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Chamseddine, Mohamad; Breden, Sebastian; Pietschmann, Matthias F.; Müller, Peter E.; Chevalier, Yan (2019): Periprosthetic bone quality affects the fixation of anatomic glenoids in total shoulder arthroplasty: in vitro study. In: Journal of Shoulder and Elbow Surgery, Vol. 28, No. 1, E18-E28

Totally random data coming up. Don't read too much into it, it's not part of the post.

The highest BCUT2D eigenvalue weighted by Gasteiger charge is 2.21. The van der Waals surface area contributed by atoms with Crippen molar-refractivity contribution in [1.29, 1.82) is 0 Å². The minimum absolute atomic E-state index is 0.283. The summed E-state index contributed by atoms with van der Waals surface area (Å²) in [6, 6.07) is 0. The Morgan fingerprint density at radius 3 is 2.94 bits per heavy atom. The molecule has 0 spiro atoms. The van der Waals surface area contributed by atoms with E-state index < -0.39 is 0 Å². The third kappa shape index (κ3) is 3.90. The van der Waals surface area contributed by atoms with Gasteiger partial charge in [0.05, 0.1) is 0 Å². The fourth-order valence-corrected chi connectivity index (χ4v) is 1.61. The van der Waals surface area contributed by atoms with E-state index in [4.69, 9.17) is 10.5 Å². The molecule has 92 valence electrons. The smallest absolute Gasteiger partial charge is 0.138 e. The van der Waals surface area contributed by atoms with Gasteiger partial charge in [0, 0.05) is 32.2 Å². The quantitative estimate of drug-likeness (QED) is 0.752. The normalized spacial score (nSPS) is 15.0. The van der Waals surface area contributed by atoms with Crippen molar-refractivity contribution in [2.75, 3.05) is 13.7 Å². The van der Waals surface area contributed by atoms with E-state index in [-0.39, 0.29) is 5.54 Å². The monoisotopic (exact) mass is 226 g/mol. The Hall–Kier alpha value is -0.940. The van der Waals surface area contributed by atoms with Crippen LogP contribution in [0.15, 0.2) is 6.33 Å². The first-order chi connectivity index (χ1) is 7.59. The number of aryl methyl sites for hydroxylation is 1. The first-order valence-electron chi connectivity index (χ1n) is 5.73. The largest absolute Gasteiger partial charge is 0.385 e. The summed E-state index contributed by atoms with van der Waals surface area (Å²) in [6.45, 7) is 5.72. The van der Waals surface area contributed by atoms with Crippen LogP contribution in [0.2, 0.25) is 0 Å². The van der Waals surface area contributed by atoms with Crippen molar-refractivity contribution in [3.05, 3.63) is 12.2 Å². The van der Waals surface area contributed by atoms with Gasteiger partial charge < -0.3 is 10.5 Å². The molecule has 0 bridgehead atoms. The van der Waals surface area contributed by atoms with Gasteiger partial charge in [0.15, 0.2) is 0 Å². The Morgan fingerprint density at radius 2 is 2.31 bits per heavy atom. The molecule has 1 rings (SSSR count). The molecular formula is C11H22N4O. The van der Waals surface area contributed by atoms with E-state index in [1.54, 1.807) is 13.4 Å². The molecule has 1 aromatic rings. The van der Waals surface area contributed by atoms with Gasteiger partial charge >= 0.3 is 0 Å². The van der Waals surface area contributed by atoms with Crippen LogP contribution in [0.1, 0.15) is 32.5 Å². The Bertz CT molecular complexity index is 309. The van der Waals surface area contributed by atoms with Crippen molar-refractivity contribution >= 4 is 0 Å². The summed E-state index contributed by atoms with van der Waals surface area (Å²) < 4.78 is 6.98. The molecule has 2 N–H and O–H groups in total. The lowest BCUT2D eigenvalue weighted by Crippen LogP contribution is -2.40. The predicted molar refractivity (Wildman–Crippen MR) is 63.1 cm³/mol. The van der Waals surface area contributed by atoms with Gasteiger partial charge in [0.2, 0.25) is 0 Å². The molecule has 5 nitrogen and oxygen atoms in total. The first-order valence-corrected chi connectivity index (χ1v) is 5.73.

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Background: Glenoid loosening, a common complication of shoulder arthroplasty, could relate to implant design and bone quality. However, the role of bone density has not been tested experimentally yet. In this study, tests on cadaveric specimens of varying bone density were performed to evaluate the effects of bone quality on loosening of typical anatomic glenoid implants. Methods: Cadaveric scapulae scanned with a quantitative computed tomography scanner to determine bone mineral density (BMD) were implanted with either pegged or keeled cemented glenoid components and tested under constant glenohumeral load while a humeral head component was moved cyclically in the inferior and superior directions. Implant superior and inferior edge lifting, defined as displacement from the underlying bone, was measured with linear variable differential transducers until we reached 23,000 test cycles, and statistical testing was performed for differences in edge lifting due to implant design and related to periprosthetic BMD. Results: Edge lifting was statistically significant at all time points, but on average, implant design had no effect. Lifting was highest in specimens in which BMD below the lifting edge was lower, with trends of increased displacement with decreased BMD. Conclusions: Implant lifting was greater in glenoids of lower bone density for both implant designs. This finding suggests that fixation failure will most likely occur in bone of lower density and that the fixation design itself may play a secondary role. (C) 2018 Journal of Shoulder and Elbow Surgery Board of Trustees. All rights reserved.